Corsicana Daily Sun, Corsicana, Texas

Columns

June 16, 2010

Flood inspires thoughts

Corsicana — I was at the Office of Emergency Management meeting on Monday to see a Declaration of Disaster approved by Navarro County commissioners and the first thing that struck me was, ‘hang on, I’m in Texas, not England,’ how has this happened? We are used to it in England, a bit of torrential rain here, a few flash floods there. But I never thought I would see it here. Texas is hot. Texas is dry. At least that is the general consensus.

In six hours on Thursday last week, the southwest of the county saw between 12 and 13 inches of rainfall causing untold amounts of damage.

Initial estimates say that it will require $1.85 million of funding to repair the damage. Given that the dam at Richland Chambers near Dawson will take $800,000 on its own to repair, I reckon the overall figure will be much higher.

Given that scores of people need to be re-homed, clothed and fed, and that in the hour prior to the meeting four calls were received by one county commissioner to explain that the houses of those callers were either extensively damaged, or damaged beyond repair, you have to feel for those that are worst affected.

Worst still, three of those callers did not have insurance on their homes. Surely there is only so much that the American Red Cross, Texas Department of Transportation, and federal and local government can do to prepare for times like this. The question is, could they do more?

If you live on low, flat land, it is inevitable it is going to get flooded; even in Texas.

One of the things I do not miss about England is that when we got severe weather, we were never fully prepared and we never had the resources to cope when faced with the forces of mother nature.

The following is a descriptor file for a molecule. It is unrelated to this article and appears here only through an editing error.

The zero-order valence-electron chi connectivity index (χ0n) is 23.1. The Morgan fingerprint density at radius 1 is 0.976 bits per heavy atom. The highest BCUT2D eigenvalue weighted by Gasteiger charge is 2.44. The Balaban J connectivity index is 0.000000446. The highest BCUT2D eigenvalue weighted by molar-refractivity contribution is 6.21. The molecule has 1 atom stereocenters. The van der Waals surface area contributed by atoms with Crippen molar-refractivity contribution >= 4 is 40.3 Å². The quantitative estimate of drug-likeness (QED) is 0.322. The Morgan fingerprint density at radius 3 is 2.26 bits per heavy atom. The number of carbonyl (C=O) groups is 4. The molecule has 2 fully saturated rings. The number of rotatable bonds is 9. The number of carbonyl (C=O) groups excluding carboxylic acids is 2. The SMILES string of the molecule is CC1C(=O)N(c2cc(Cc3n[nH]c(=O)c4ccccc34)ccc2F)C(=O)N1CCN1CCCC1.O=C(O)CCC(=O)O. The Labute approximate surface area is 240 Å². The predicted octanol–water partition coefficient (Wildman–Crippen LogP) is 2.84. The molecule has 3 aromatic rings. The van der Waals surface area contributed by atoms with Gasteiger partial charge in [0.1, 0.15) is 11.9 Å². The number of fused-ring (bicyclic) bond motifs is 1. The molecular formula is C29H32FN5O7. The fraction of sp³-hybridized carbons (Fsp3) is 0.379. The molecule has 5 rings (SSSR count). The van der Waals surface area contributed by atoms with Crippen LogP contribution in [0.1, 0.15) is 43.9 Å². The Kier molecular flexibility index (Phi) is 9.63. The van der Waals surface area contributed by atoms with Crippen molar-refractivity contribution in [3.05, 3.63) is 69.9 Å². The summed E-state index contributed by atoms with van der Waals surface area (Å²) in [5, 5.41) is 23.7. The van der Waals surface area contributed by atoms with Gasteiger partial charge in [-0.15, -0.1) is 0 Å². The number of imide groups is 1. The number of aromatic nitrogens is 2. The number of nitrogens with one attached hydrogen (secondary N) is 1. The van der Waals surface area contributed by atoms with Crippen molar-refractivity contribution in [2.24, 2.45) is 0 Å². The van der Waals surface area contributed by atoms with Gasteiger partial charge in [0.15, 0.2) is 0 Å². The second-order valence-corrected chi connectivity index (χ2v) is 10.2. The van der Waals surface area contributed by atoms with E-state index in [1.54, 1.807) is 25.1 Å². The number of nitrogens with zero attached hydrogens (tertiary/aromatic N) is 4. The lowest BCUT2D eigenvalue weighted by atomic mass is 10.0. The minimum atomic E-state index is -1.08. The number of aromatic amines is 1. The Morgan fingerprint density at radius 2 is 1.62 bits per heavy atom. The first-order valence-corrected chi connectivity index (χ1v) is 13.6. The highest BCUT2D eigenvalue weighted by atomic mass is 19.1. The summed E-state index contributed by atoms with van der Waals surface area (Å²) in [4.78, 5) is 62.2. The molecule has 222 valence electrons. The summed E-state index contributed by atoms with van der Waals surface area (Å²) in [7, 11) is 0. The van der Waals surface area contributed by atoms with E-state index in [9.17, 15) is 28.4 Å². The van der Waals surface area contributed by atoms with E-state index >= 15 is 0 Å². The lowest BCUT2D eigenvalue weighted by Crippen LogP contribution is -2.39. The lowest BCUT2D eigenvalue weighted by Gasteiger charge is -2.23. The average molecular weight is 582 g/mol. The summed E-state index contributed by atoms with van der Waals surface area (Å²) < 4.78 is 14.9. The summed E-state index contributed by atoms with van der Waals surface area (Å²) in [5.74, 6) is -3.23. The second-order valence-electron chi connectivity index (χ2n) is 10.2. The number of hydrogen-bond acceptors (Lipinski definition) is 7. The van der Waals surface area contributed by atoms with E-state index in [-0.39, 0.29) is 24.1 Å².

I was in Sheffield in the Northeast of England in June 2007 when the city got it’s worst floods in nearly 150 years. Fortunately for me, the rain had only been going on a short time — torrential though it was — and even though the train station was almost swamped, I was lucky enough to be on the last train out before they closed the lines, stopped the buses and the roads and drains were overwhelmed.

Sheffield city center was on fairly low land so they were used to this kind of thing every now and again, but not as extreme as on that day. Like with the southwest of Navarro County, no-one can fully prepare for that amount of water in such a short space of time.

I remember watching the news the next day and seeing that two people died in those floods in Sheffield and damage was estimated at $1.5 billion. Hundreds of people were lifted to safety by helicopters as drainage systems failed and streets were flooded in several feet of water.

Thankfully in Navarro County, the floods were not fatal. That, at least, is one positive to be taken out of all this.

I do think however, that it is tragic that more resources can not be put aside to cover these eventualities as and when they do happen. I am a great believer in putting away a little something for a rainy day. I do not want to get in to politics, but I believe that from state funding, federal funding, taxes and grants, at least some of that money that is received by counties and cities every year should be designated for those that really need it in times of emergency.

If someone owns and is insured on a million dollar house then yes they are in a much better financial position than someone who lives in a mobile home and is not insured on their home on that day their home gets destroyed. However, neither family has anywhere to go that night though and a house can not be rebuilt over night. Neither family has clothes or food for the following day, and if they have children then it makes the situation that much more serious. Tax-dollar bailouts or the Red Cross needing to step in is not the way forward, but a designated emergency fund can help everyone.

Floods hit Sheffield again last year and although they were not as serious as last time, it seems that lessons were not learned from 2007. This is an example of why all of us, next time, need to be ready.

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